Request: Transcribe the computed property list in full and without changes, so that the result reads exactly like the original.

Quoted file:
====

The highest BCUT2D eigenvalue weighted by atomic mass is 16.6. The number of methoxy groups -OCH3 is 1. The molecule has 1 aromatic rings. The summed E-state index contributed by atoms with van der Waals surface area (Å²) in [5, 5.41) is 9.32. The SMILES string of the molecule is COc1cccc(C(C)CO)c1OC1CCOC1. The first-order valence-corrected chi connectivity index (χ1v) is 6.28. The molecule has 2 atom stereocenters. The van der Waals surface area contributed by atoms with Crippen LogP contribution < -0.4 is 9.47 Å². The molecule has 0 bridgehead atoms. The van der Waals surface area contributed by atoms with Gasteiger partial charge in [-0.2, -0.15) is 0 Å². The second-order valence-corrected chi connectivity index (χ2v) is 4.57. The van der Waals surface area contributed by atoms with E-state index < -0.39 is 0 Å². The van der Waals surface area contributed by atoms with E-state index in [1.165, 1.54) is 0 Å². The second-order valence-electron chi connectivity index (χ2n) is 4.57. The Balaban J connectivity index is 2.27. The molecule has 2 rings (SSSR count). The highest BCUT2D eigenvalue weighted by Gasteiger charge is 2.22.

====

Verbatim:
The highest BCUT2D eigenvalue weighted by atomic mass is 16.6. The number of methoxy groups -OCH3 is 1. The molecule has 1 aromatic rings. The summed E-state index contributed by atoms with van der Waals surface area (Å²) in [5, 5.41) is 9.32. The SMILES string of the molecule is COc1cccc(C(C)CO)c1OC1CCOC1. The first-order valence-corrected chi connectivity index (χ1v) is 6.28. The molecule has 2 atom stereocenters. The van der Waals surface area contributed by atoms with Crippen LogP contribution < -0.4 is 9.47 Å². The molecule has 0 bridgehead atoms. The van der Waals surface area contributed by atoms with Gasteiger partial charge in [-0.2, -0.15) is 0 Å². The second-order valence-corrected chi connectivity index (χ2v) is 4.57. The van der Waals surface area contributed by atoms with E-state index < -0.39 is 0 Å². The van der Waals surface area contributed by atoms with E-state index in [1.165, 1.54) is 0 Å². The second-order valence-electron chi connectivity index (χ2n) is 4.57. The Balaban J connectivity index is 2.27. The molecule has 2 rings (SSSR count). The highest BCUT2D eigenvalue weighted by Gasteiger charge is 2.22.